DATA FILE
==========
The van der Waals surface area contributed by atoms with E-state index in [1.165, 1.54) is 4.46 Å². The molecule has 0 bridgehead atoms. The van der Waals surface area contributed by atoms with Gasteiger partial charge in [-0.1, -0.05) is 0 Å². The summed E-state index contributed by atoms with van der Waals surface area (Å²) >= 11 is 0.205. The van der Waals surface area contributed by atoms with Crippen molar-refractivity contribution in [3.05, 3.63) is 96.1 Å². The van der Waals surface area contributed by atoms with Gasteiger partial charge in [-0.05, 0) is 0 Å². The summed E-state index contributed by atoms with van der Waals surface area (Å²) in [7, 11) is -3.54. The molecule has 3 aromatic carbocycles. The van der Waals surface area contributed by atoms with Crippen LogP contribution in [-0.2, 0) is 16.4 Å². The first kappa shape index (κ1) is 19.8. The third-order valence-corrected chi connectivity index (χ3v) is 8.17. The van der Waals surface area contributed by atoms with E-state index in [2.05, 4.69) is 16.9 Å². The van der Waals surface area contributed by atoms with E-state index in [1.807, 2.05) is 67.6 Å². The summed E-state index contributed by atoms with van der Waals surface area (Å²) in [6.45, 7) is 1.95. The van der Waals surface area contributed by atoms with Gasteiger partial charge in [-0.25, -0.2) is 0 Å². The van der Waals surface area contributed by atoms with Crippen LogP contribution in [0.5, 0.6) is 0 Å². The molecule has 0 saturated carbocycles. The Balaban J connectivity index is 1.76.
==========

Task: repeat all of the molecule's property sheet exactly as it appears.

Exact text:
The van der Waals surface area contributed by atoms with E-state index in [1.165, 1.54) is 4.46 Å². The molecule has 0 bridgehead atoms. The van der Waals surface area contributed by atoms with Gasteiger partial charge in [-0.1, -0.05) is 0 Å². The summed E-state index contributed by atoms with van der Waals surface area (Å²) >= 11 is 0.205. The van der Waals surface area contributed by atoms with Crippen molar-refractivity contribution in [3.05, 3.63) is 96.1 Å². The van der Waals surface area contributed by atoms with Gasteiger partial charge in [-0.05, 0) is 0 Å². The summed E-state index contributed by atoms with van der Waals surface area (Å²) in [7, 11) is -3.54. The molecule has 3 aromatic carbocycles. The van der Waals surface area contributed by atoms with Crippen LogP contribution in [-0.2, 0) is 16.4 Å². The first kappa shape index (κ1) is 19.8. The third-order valence-corrected chi connectivity index (χ3v) is 8.17. The van der Waals surface area contributed by atoms with E-state index in [2.05, 4.69) is 16.9 Å². The van der Waals surface area contributed by atoms with E-state index in [1.807, 2.05) is 67.6 Å². The summed E-state index contributed by atoms with van der Waals surface area (Å²) in [6.45, 7) is 1.95. The van der Waals surface area contributed by atoms with Gasteiger partial charge in [-0.25, -0.2) is 0 Å². The van der Waals surface area contributed by atoms with Crippen LogP contribution in [0.5, 0.6) is 0 Å². The molecule has 0 saturated carbocycles. The Balaban J connectivity index is 1.76.